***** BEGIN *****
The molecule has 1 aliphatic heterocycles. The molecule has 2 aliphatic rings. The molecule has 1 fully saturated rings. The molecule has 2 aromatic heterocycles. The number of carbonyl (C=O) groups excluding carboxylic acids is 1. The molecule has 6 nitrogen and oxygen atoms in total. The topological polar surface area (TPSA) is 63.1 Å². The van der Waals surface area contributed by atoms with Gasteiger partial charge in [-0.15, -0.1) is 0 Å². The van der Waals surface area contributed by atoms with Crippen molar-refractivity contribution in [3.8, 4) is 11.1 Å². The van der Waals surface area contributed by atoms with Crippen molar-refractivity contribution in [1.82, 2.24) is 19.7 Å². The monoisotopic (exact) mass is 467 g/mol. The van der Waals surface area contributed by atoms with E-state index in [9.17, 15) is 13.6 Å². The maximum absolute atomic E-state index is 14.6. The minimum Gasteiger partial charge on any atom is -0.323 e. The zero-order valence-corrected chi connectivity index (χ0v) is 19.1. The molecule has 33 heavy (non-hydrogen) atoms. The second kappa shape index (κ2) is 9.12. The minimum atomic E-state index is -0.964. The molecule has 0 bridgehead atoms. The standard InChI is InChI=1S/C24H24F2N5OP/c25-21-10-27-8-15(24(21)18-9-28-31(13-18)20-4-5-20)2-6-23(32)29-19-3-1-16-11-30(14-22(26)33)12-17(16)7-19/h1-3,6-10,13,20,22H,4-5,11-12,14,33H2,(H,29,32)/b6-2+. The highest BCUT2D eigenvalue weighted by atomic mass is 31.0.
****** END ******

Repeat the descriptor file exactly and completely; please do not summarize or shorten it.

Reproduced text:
The molecule has 1 aliphatic heterocycles. The molecule has 2 aliphatic rings. The molecule has 1 fully saturated rings. The molecule has 2 aromatic heterocycles. The number of carbonyl (C=O) groups excluding carboxylic acids is 1. The molecule has 6 nitrogen and oxygen atoms in total. The topological polar surface area (TPSA) is 63.1 Å². The van der Waals surface area contributed by atoms with Gasteiger partial charge in [-0.15, -0.1) is 0 Å². The van der Waals surface area contributed by atoms with Crippen molar-refractivity contribution in [3.8, 4) is 11.1 Å². The van der Waals surface area contributed by atoms with Crippen molar-refractivity contribution in [1.82, 2.24) is 19.7 Å². The monoisotopic (exact) mass is 467 g/mol. The van der Waals surface area contributed by atoms with E-state index in [9.17, 15) is 13.6 Å². The maximum absolute atomic E-state index is 14.6. The minimum Gasteiger partial charge on any atom is -0.323 e. The zero-order valence-corrected chi connectivity index (χ0v) is 19.1. The molecule has 33 heavy (non-hydrogen) atoms. The second kappa shape index (κ2) is 9.12. The minimum atomic E-state index is -0.964. The molecule has 0 bridgehead atoms. The standard InChI is InChI=1S/C24H24F2N5OP/c25-21-10-27-8-15(24(21)18-9-28-31(13-18)20-4-5-20)2-6-23(32)29-19-3-1-16-11-30(14-22(26)33)12-17(16)7-19/h1-3,6-10,13,20,22H,4-5,11-12,14,33H2,(H,29,32)/b6-2+. The highest BCUT2D eigenvalue weighted by atomic mass is 31.0.